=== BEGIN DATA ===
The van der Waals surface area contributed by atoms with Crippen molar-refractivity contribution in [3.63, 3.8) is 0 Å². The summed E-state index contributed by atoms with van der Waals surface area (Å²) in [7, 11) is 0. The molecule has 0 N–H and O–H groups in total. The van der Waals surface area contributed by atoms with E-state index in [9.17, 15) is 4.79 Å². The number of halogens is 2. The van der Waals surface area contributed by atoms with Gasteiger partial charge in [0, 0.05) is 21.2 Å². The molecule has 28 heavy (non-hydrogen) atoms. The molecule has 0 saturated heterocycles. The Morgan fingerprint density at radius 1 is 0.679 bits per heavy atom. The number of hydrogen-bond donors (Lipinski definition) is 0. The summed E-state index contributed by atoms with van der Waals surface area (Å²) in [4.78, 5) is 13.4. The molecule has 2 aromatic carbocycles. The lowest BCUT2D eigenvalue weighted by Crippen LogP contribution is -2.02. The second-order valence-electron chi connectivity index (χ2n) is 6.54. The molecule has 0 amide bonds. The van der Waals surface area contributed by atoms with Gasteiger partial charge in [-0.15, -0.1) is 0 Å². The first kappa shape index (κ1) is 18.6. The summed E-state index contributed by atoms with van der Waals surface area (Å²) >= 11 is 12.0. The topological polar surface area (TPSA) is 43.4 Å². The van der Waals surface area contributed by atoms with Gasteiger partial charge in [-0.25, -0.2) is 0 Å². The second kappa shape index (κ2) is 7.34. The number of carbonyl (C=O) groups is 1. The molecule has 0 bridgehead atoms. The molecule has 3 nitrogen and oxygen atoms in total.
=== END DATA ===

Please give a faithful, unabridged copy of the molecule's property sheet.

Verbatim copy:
The van der Waals surface area contributed by atoms with Crippen molar-refractivity contribution in [3.63, 3.8) is 0 Å². The summed E-state index contributed by atoms with van der Waals surface area (Å²) in [7, 11) is 0. The molecule has 0 N–H and O–H groups in total. The van der Waals surface area contributed by atoms with E-state index in [9.17, 15) is 4.79 Å². The number of halogens is 2. The van der Waals surface area contributed by atoms with Gasteiger partial charge in [0, 0.05) is 21.2 Å². The molecule has 28 heavy (non-hydrogen) atoms. The molecule has 0 saturated heterocycles. The Morgan fingerprint density at radius 1 is 0.679 bits per heavy atom. The number of hydrogen-bond donors (Lipinski definition) is 0. The summed E-state index contributed by atoms with van der Waals surface area (Å²) in [4.78, 5) is 13.4. The molecule has 2 aromatic carbocycles. The lowest BCUT2D eigenvalue weighted by Crippen LogP contribution is -2.02. The second-order valence-electron chi connectivity index (χ2n) is 6.54. The molecule has 0 amide bonds. The van der Waals surface area contributed by atoms with Gasteiger partial charge in [-0.15, -0.1) is 0 Å². The first kappa shape index (κ1) is 18.6. The summed E-state index contributed by atoms with van der Waals surface area (Å²) >= 11 is 12.0. The topological polar surface area (TPSA) is 43.4 Å². The van der Waals surface area contributed by atoms with Gasteiger partial charge in [-0.25, -0.2) is 0 Å². The second kappa shape index (κ2) is 7.34. The number of carbonyl (C=O) groups is 1. The molecule has 0 bridgehead atoms. The molecule has 3 nitrogen and oxygen atoms in total.